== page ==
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Hollywood Takes a Bite Out of Piracy

Hollywood is unveiling two weapons in its war on piracy: Lucky and Flo.

No, it isn’t a sequel to the 2005 film Hustle and Flow (or the 1989 classic Tango & Cash). Lucky and Flo are black labradors trained in the art of DVD-sniffing.

In an effort to combat the scourge of pirated DVDs of movies and television programs, Federation Against Copyright Theft and the Motion Picture Association of America (MPAA) have trained the dogs to sniff out the polycarbonate used in making disks.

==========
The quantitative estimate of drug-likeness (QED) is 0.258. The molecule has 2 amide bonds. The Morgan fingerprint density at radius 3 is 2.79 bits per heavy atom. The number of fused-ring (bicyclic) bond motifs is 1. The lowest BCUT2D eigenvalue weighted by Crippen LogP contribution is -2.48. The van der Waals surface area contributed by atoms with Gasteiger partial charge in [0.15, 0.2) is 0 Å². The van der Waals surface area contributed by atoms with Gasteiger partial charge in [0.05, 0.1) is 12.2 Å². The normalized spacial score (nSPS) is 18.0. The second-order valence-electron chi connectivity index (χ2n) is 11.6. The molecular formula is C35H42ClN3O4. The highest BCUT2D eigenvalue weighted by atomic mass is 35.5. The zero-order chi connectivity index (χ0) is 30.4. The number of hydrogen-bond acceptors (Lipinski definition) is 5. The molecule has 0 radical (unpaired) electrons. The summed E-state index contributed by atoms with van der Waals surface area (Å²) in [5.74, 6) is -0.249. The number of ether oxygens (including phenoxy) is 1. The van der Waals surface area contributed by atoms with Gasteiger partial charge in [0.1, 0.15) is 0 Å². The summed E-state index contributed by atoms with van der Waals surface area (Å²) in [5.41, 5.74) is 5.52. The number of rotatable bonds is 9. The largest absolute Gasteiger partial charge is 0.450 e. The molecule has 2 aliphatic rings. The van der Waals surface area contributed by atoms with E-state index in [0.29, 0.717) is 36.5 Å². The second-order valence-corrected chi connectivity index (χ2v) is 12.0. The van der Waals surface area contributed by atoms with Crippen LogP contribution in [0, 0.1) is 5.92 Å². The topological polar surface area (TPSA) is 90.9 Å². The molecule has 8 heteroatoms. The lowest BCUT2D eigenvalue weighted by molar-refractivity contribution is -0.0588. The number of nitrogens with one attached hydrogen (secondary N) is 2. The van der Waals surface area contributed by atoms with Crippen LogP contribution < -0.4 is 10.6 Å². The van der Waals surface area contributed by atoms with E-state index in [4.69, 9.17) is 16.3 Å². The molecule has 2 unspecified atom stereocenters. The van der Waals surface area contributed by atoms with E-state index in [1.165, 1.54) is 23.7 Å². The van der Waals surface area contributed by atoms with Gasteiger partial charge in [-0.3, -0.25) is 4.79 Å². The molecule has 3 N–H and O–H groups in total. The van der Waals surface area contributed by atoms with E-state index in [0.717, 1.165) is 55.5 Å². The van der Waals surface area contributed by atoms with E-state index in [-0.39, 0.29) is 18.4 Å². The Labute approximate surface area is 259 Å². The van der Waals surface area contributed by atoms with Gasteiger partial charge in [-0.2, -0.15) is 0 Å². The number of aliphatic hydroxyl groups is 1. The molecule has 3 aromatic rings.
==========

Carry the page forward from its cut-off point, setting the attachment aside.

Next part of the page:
After eight months of schooling in Northern Ireland, Lucky and Flo were unleashed in a trial run in May at Britain’s Stansted Airport, where they found all of the DVDs hidden in a cache of FedEx packages.

The MPAA, which estimates that piracy cost Hollywood studios $6.1 billion last year, will kick off a Lucky and Flo tour next week at its headquarters in Washington in an effort to encourage customs agents the world over to get their dogs hooked on polycarbonates. The tour will stop in Los Angeles, Mexico, Singapore, Hong Kong, Dubai and the United Kingdom.

And if they’re looking for a DVD to plant for the D.C. demo, we suggest Cats.